#Essais

La nouvelle guerre des étoiles ; idées reçues sur la défense antimissiles

Delorme, Emmanuel; Gruselle, Bruno; Schlumberger, Guillaume

Once associated with the Cold War and with the Reagan administration’s “Star Wars” project, missile defence has now taken on a fresh lease of life. In response to an actual or perceived threat by States and public opinion, it has actually become one of the key topics in redefining the great strategic balances. To a large extent, however, its major technological, financial and military implications are still a mystery. It is true that this is still a difficult subject for a non-specialist public, very often coming down to grotesque misconceptions mixing ballistic missiles and the nuclear threat, pointing the finger at Iran, Syria and North Korea, not forgetting China, Russia, Israel and India, and the role of the United States, etc. Here the authors offer an educational work intended for the wider public, to reveal the technical, operational and strategic complexity of missile defence.

Par Delorme, Emmanuel; Gruselle, Bruno; Schlumberger, Guillaume
Chez Le Cavalier Bleu

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Genre

geopolitique politique

21/03/2013 205 pages 22,00 €
Scannez le code barre 9782846704878
9782846704878
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preface

 

 

Innovation: always dangerous.

 

Gustave Flaubert, Dictionnaire des idées reçues

 

Missile defence is among the most difficult topics in the strategic debate in France, because so many opinions are expressed and the debate is so dominated by generally accepted ideas. If we listen to most of the “experts” and commentators, missile defence is out of reach in budgetary terms, dangerous in strategic terms and ineffective in military terms. To a great extent this outdated view ignores reality in a case which had been undergoing profound changes for fifty years as a result of three factors: the development of the ballistic threat, the maturity of the technologies and the reality of the programmes.

Although the new White Paper on Defence and National Security and the impending Military Programming Law should give decisive guidance, this book comes at the best possible moment to give an indispensable perspective, both for the reader with an interest in strategic issues and for the civilian or military decision-maker.

So the authors, who have all being working on the subject for many years and are among the foremost French experts, are offering an unbiased briefing on the issues of ballistic proliferation and missile defence, and are putting paid without prevarication to the numerous generally accepted ideas that prevent calm and conciliatory debate on this major strategic topic. Their work demonstrates the extent to which ballistic missile defence (BMD) has become an essential strategic issue that justifies an in-depth debate far from prejudice and pretence.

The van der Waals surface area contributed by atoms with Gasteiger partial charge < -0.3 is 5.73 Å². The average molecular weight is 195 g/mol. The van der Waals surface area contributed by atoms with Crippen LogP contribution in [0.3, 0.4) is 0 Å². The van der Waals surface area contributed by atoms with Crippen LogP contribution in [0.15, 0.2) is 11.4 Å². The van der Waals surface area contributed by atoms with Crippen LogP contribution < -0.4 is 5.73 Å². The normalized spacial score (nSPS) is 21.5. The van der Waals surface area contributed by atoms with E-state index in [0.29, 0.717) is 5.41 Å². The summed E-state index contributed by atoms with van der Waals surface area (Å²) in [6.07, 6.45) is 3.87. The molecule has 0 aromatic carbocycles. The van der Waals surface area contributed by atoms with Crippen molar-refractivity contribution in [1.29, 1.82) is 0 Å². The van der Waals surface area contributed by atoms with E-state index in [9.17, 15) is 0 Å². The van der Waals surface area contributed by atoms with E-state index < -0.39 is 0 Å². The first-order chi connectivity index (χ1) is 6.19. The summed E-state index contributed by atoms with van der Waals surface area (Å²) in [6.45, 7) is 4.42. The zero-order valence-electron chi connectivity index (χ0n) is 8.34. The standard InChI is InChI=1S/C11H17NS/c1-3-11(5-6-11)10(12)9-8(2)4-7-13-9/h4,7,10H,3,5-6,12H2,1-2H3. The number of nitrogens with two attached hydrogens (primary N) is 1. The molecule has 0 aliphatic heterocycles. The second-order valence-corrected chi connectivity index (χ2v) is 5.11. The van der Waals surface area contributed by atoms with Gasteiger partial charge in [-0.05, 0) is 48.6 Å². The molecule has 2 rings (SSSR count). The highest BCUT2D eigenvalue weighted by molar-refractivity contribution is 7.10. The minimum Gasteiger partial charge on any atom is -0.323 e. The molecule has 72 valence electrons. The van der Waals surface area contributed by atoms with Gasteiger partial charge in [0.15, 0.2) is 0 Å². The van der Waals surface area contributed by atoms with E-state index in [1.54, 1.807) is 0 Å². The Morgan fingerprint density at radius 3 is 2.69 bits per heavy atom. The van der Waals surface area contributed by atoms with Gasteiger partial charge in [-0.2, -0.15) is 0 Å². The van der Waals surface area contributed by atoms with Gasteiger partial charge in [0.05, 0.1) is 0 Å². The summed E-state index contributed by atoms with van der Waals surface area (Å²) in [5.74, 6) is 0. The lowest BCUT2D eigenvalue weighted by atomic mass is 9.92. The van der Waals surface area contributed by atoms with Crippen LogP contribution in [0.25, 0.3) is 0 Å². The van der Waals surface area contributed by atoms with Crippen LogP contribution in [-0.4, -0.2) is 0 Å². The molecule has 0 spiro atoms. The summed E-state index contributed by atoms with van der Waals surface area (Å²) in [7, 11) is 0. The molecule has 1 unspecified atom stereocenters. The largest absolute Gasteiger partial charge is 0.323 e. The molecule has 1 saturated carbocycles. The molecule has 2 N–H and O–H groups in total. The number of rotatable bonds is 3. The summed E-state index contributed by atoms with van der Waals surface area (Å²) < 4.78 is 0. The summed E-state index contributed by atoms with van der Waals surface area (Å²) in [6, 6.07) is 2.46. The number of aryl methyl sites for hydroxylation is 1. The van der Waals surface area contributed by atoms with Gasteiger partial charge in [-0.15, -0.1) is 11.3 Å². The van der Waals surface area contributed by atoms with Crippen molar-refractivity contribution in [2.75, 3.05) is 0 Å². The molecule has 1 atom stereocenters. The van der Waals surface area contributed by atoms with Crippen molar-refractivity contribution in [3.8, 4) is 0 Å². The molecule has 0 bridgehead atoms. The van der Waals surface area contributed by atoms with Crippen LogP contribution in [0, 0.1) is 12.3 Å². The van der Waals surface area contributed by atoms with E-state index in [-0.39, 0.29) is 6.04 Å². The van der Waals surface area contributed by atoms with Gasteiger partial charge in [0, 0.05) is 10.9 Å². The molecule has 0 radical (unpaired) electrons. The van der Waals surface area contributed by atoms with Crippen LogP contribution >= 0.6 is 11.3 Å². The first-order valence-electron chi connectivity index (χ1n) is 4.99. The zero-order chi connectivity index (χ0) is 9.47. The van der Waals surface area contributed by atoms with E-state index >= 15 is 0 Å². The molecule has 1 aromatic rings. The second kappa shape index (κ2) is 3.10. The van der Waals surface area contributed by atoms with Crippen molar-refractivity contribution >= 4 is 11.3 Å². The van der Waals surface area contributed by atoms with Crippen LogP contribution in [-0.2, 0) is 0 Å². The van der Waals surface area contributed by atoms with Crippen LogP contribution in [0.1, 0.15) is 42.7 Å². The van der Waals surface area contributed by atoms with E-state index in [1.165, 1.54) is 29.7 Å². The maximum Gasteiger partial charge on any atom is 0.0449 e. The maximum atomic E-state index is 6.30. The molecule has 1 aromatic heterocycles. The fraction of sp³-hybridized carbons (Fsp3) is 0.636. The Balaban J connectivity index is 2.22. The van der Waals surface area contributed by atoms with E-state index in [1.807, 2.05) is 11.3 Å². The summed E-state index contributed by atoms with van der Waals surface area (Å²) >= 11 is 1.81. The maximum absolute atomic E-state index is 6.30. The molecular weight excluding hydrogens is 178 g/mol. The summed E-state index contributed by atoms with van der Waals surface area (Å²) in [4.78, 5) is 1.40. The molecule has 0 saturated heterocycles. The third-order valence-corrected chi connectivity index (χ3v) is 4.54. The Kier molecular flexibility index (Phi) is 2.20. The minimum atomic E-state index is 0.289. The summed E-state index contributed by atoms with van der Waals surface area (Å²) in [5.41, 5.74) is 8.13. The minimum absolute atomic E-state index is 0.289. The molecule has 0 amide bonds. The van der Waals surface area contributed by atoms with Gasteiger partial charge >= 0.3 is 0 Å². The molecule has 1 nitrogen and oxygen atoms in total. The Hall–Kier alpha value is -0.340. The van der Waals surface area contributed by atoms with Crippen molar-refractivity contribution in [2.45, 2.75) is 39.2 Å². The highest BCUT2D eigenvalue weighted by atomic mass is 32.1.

The book examines the reality of ballistic proliferation and of missile programmes of countries such as North Korea, Iran and Syria, noting recent worrying developments, in particular the North Korean and Iranian tests. It also shows how the topic has developed, to become a central element in the American strategic posture and of the American alliance system; several decades of substantial investment have borne fruit and have greatly transformed the American approach, which is now built round a series of systems linking protection for the Allies and protection for American territory in a dense and ever more structured network. It notes the growing linkage between deterrence and missile defence, the complementarity of which is now recognised, particularly within NATO but also in the French official line.

Faced with these developments and despite the decisions taken by the Atlantic Alliance, Europeans – including the French – more often than not continue to neglect missile defence. Budgetary constraints justify the low level of financial and industrial investment in the sector, even though BMD is among the critical and innovation-generating technologies in defence. Even so, this non-choice which is in general characteristic of the European approach is not fatal. European industry is in a position to offer many technological building-bricks and capabilities that might profitably supplement the deployment or purchase of American materiel through cooperation. The budgetary issues, often exaggerated, are not an insurmountable obstacle. It is for the Europeans to get the measure of this challenge and to make the choices which, without sharing American ambitions and obsessions, will nevertheless enable some of them to consider real opportunities for cooperation and for remaining technological and strategic parties to a major debate offering substantial spin-offs to future programmes in the area of defence.

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